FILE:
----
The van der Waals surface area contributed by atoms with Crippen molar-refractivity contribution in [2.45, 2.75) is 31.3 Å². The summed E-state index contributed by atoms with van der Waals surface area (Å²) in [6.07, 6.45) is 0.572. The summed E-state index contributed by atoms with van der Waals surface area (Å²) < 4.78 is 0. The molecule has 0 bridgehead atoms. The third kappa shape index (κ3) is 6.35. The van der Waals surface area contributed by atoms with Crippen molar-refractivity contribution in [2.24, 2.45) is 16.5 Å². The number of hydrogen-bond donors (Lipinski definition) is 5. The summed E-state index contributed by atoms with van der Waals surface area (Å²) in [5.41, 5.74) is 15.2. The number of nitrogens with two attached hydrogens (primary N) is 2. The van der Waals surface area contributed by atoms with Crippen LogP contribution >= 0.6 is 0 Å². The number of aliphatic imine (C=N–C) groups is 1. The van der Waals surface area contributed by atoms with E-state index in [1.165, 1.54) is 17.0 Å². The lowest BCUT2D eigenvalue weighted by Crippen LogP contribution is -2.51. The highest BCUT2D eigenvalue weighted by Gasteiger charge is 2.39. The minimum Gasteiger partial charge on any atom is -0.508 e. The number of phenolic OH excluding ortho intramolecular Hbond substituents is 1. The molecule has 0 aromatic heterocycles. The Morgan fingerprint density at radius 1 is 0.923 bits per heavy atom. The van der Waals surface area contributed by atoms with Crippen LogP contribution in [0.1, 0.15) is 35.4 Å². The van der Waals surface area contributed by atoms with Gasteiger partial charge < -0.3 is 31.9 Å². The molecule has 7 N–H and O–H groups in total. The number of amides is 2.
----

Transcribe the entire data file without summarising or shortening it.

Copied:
The van der Waals surface area contributed by atoms with Crippen molar-refractivity contribution in [2.45, 2.75) is 31.3 Å². The summed E-state index contributed by atoms with van der Waals surface area (Å²) in [6.07, 6.45) is 0.572. The summed E-state index contributed by atoms with van der Waals surface area (Å²) < 4.78 is 0. The molecule has 0 bridgehead atoms. The third kappa shape index (κ3) is 6.35. The van der Waals surface area contributed by atoms with Crippen molar-refractivity contribution in [2.24, 2.45) is 16.5 Å². The number of hydrogen-bond donors (Lipinski definition) is 5. The summed E-state index contributed by atoms with van der Waals surface area (Å²) in [5.41, 5.74) is 15.2. The number of nitrogens with two attached hydrogens (primary N) is 2. The van der Waals surface area contributed by atoms with Crippen LogP contribution >= 0.6 is 0 Å². The number of aliphatic imine (C=N–C) groups is 1. The van der Waals surface area contributed by atoms with E-state index in [1.165, 1.54) is 17.0 Å². The lowest BCUT2D eigenvalue weighted by Crippen LogP contribution is -2.51. The highest BCUT2D eigenvalue weighted by Gasteiger charge is 2.39. The minimum Gasteiger partial charge on any atom is -0.508 e. The number of phenolic OH excluding ortho intramolecular Hbond substituents is 1. The molecule has 0 aromatic heterocycles. The Morgan fingerprint density at radius 1 is 0.923 bits per heavy atom. The van der Waals surface area contributed by atoms with Crippen LogP contribution in [0.1, 0.15) is 35.4 Å². The van der Waals surface area contributed by atoms with Gasteiger partial charge < -0.3 is 31.9 Å². The molecule has 7 N–H and O–H groups in total. The number of amides is 2.